Friday, May 17, 2013

What is the difference between Term and Whole Life Insurance?

                                                       Term Life Insurance                     Whole Life Insurance


  • Term life insurance gives you protection for a specified period of time only and at an affordable cost.
  • Whole life insurance gives you protection for your entire life and also will accumulate a cash value that the policy owner can borrow against.
This option is right for you if you.....
  • Want reassurance that your family will have the needed cash in the event of your death.
  • Want to supplement your current coverage.
  • Want a lifetime policy.
  • Want an investment as well as life insurance.
What are the benefits to consider?
  • More affordable
  • No extensive medical checks.
  • Premiums do not increase over time.
  • Able to borrow against.

Thursday, May 16, 2013

A Cash Allowance

 Are you looking for ways to reduce your debt? Here are some simple ways to get started.

1. Make a budget.

2. Figure out what expenses you can live without or reduce.

3. Give yourself a cash allowance each week and learn to stop spending when it is gone. 

4. Figure out how much you can afford.

Top 5 Easy Credit Card Mistakes

1. Closing Credit Card Accounts

Although it seems logical to close the accounts once they have been paid off, you should never cancel an account unless it is absolutely necessary. 

Note that, 30% of your credit score is calculated by how well you manage your debt and use your available balance. You should try to use no more than 30% of the credit limit on your credit cards, for example, if you have a card with a $1,000 limit, your balance should never exceed $300.
 The average length of your accounts is 15% of your credit score.  Closing an account will decrease your score under this 15% calculation.  It will take a lot of time to recover the lost points to your credit score.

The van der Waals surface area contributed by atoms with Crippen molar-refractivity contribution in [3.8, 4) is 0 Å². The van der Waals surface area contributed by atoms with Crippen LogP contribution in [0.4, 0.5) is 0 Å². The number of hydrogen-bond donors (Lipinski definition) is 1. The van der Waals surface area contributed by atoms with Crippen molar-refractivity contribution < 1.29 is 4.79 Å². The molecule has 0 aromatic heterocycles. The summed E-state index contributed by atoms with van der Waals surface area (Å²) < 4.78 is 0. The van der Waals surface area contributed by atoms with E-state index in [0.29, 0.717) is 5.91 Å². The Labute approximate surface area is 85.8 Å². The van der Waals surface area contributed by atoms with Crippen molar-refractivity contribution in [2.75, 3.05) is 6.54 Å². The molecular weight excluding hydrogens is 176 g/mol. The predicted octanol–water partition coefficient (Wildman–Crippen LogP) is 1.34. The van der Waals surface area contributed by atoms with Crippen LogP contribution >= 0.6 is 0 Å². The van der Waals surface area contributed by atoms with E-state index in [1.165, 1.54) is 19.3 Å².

Having a wide range of credit will also help you credit score.
Although it’s a great way of stop the temptation to use your credit cards, it will destroy your credit score.

2. Running Up Too High of a Balance

This is another very easy thing to do.  It is so easy to spend, but, not so easy to pay back.  This can make your credit cards very expensive forms of payment.  If possible. always try to pay off the credit card at the end of the billing cycle.  Never leave more than 30% of the available credit, if you are looking to increase your credit score. 

3. Not Using the Credit Card

You don't need to use the credit card more than twice a year, but, it is important to keep using them.  This will ensure that the credit card company doesn't cancel your account and will continue sending positive credit information.

4. Not Checking Your Credit Report Frequently

This can get you into a lot of trouble.  You should check your credit score at least once a year.  Look for false or suspicious information. 

5. Applying for Too Many

Every time you open a new account it lowers your average length of accounts percentage and is a hard inquiry on your credit report.  So, don't fall for a cashier's spiel about saving by signing up for a store credit card.

Tuesday, May 14, 2013

Scam Alert

by Tara Lynn

A new scam is becoming increasingly popular through the USA and Canada.  The scam is done mostly over the phone, but, has also been reported to come right to the front door. 

The caller will claim that they are calling from a utility company (water, electric, gas).  They will inform you that you are behind on payment and that if you don't pay soon, they will cut off your service.  The person on the phone will try to convince you that you need to pay with a prepaid debit card.  To a scammers a prepaid debit card is like handing them cash.  It requires no verification or ID check to use.

If someone comes to your door claiming that they are from a utility company, ask for identification.  You may even want to call the utility company and ask if they have sent someone out to your house, before letting them in or giving them any information.

Sunday, May 12, 2013

Refinancing to Avoid Interest

A couple years out of college, I had accumulated more credit card debt than I was able to pay off.  If you are in the same situation I strongly suggest trying to refinance either your car or your home and roll the debt or part of the debt into the loan.  Often times the interest rate will be lower and setting a monthly amount that has a nearby ending date also helps.  Once, you have successfully refinanced NEVER DO IT AGAIN

It is so easy to fall in to the same song and dance.  If you don't start to manage your finances better, you will find yourself with the same debt problems in the following years.  Going right back to where you started.

You may want to talk with an accountant or watch a money guru talk show.  The most important thing to learn is how to take control of your bad habits and learn how to not spend more than you make.  Emergencies are one thing, but, it is the first time that you use the "emergency" credit card for a non-emergency that can start you straight down the wrong path.

I know that habits are hard to break, but, this one needs to be stopped before it takes over your life.